It’s not Mad Men or Girls, but I really can watch episode after episode of this. Each instalment chronicles a real-life murder or series of murders and the police investigation around them. The show is very fast-paced and has an assured, modern style. The video-game Metal Gear Solid springs to mind. Stuff flashes by: photos, maps, text, talking heads, stock visuals and snatches of reconstruction. On paying a little closer attention I noticed that every move is accompanied by either a ‘whoosh’ or ‘blade unsheathing’ sound effect. The guy working the sound board must surely have developed arthritis. The voice-over is as you’d expect from the title- grave, heading towards devilish- but not dorky and overdone in this case. The experts are compelling characters in their own right: Weary LAPD guy, distant 30-something English woman and slim pork-pie hat dude. It’s quality stuff; there’s a lot of background material, footage and police evidence from each case, some of it jaw-dropping, and interesting wider perspectives are presented. I think much care has been taken. Two thumbs up.
I first heard the term ‘podcast’ back in 2009/10. To me it sounded like something both second-rate and troublesomely technical. I was aware that Ricky Gervais was doing one and I didn’t like the sound of it either- him and his mate laughing at a buffoonish third guy. That was it for me until 2014, when the podcast ‘Serial’ appeared and had HBO-like credibility. They’ve crept up in a big way since then and I have various ones on all the time now. Life is better for them- it’s ‘take what you’re given’ no longer culturally speaking (or even more-so now anyway), plus they make dull tasks tolerable.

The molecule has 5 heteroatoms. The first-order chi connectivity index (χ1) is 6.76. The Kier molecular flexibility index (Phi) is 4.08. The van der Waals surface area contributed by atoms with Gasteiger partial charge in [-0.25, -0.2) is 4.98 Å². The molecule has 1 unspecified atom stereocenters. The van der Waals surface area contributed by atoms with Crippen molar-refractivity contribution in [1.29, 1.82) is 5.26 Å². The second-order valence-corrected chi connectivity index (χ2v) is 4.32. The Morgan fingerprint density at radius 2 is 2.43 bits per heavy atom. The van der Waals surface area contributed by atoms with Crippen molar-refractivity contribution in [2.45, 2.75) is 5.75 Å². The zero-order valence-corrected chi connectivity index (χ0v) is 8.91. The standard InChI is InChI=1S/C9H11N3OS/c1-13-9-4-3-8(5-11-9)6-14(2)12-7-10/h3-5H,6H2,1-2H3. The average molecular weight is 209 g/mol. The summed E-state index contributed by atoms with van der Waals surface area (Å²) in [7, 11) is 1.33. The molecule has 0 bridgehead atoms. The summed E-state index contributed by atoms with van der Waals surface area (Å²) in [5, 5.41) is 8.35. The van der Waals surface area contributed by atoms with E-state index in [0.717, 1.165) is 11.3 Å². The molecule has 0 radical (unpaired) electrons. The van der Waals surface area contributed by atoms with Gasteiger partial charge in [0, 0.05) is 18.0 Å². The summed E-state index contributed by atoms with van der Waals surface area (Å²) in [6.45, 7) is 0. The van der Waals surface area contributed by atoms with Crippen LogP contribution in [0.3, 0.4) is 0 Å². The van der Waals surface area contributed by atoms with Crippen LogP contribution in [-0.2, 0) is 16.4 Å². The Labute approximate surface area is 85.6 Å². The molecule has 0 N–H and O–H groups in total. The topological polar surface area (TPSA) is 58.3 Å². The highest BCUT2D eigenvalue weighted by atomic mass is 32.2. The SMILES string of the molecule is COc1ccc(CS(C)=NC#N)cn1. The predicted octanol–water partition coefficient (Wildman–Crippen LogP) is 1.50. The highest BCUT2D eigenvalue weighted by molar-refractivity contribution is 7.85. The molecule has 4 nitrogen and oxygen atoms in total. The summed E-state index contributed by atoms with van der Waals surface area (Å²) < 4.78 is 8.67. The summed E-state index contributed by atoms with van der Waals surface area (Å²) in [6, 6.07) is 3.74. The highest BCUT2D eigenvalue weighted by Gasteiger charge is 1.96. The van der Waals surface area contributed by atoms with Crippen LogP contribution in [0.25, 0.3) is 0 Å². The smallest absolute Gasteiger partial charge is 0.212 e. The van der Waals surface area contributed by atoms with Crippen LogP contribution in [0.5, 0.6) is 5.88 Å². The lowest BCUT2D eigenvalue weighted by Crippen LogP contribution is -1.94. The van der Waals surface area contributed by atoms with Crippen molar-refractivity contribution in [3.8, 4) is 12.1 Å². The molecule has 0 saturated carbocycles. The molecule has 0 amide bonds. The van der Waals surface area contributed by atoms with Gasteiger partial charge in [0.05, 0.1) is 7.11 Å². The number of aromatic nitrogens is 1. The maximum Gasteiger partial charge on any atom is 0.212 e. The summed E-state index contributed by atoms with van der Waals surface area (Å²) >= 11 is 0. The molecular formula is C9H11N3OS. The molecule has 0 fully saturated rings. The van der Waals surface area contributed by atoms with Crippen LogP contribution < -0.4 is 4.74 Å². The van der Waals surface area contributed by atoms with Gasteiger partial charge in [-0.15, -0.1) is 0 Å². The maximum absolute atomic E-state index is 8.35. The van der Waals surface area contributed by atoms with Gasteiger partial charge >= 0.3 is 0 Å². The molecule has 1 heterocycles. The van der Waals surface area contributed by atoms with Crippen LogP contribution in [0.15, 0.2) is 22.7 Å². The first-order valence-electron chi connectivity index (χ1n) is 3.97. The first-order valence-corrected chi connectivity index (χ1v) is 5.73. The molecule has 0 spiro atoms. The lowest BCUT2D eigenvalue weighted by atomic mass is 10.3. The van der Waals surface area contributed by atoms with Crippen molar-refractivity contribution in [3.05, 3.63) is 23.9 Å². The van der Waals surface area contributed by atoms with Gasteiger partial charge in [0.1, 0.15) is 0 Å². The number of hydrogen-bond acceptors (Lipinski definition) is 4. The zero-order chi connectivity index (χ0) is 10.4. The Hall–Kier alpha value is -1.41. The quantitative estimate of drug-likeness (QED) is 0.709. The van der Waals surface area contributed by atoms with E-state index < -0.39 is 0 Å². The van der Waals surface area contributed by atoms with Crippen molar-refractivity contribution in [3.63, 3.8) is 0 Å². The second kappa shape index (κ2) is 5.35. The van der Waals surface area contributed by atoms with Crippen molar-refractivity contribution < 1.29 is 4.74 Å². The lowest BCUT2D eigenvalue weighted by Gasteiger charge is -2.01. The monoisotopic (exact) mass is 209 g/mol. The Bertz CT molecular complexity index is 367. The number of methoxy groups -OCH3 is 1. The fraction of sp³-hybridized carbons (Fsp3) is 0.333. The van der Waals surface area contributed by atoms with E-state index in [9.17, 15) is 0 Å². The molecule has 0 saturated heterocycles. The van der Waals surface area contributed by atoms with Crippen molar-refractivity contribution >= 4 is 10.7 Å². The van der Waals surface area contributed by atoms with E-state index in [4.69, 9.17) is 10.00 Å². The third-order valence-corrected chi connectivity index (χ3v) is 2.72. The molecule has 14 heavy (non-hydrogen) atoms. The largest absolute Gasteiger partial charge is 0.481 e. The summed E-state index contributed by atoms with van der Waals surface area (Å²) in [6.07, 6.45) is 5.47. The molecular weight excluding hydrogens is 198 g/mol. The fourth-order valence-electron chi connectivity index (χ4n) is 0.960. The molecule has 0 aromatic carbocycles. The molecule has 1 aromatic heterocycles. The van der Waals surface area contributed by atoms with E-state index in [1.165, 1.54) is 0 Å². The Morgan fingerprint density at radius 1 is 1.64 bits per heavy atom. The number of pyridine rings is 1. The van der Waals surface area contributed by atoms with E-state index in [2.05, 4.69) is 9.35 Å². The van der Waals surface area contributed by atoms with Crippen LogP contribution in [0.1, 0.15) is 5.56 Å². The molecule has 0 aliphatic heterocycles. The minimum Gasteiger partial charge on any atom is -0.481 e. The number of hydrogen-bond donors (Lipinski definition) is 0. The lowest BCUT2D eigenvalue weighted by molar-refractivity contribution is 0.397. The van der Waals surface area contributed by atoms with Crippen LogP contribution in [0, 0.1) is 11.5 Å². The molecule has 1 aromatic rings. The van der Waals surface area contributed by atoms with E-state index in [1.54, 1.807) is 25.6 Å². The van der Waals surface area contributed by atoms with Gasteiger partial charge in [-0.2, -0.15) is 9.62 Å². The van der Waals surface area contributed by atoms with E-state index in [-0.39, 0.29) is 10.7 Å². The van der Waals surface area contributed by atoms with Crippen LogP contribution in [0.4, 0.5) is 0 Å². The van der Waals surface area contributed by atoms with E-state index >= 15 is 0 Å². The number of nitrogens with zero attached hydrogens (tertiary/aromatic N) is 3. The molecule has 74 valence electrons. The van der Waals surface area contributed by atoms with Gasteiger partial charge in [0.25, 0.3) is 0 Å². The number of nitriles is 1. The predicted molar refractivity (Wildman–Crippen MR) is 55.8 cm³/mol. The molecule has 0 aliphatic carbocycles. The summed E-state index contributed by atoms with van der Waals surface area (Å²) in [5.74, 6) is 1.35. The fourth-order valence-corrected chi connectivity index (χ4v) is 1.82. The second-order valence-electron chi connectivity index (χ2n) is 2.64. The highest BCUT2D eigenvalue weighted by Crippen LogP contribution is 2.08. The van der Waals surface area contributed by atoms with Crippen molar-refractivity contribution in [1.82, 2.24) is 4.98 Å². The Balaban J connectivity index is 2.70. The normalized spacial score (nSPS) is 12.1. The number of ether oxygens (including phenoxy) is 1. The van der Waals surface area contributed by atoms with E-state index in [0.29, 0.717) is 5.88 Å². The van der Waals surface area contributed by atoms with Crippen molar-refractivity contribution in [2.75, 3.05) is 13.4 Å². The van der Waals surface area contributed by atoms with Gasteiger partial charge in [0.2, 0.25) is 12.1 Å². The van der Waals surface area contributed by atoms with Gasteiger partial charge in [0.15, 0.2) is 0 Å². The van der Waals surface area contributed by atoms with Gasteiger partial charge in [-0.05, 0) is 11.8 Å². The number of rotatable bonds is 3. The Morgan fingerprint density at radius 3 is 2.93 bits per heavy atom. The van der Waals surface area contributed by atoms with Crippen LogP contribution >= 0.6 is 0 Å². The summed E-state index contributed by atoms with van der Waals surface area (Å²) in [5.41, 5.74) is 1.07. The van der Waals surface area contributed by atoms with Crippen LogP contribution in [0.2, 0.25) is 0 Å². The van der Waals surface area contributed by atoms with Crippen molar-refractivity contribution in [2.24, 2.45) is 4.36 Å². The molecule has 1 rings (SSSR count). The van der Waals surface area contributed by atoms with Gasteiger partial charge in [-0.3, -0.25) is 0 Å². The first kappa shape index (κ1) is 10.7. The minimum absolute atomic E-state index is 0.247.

The word ‘Austerity’ crept up without me noticing and is now everywhere. It’s the government approved term for the economic strategy being followed. David Cameron used it first in a speech in 2009, with his ‘Age of Austerity’. Webster’s made it word of the year in 2010. It seems to be used uncritically by all sides now, strangely. It absolutely is a tad creepy and Orwellian, in the way it can be a bad thing when it needs to be and a good thing when it needs to be. It screws opponents of the economic strategy – the anti-austerity marchers and ‘End Austerity Now’ campaigners. What do they want instead? Indulgence? I can’t remember anything as crafty as that in politics before.
Then in the run up to the election Cameron got the name of the football team he supports wrong. He was talking about the economy or something, about how football support brings in so much revenue, and he’s saying he encourages support for all teams across the country, then adds jovially- ‘But of course I’d rather it was for West Ham’, at which point his face froze for a brief second as he remembered it was Aston Villa he’s been claiming to support for years.
I mean, that’s fucking dreadful. I wonder are people out there as thick as he and his advisers obviously imagine them to be? Whatever the case, both of the above make me think there’s something quite cold and insulting going on. The austerity thing suggests a commitment to and knack for manipulation, and the football thing speaks for itself- the idiots must be humoured.
Jeremy’s ”Fuck You Bush’ poem from Peep Show sums up my mood (awful recording but whatever):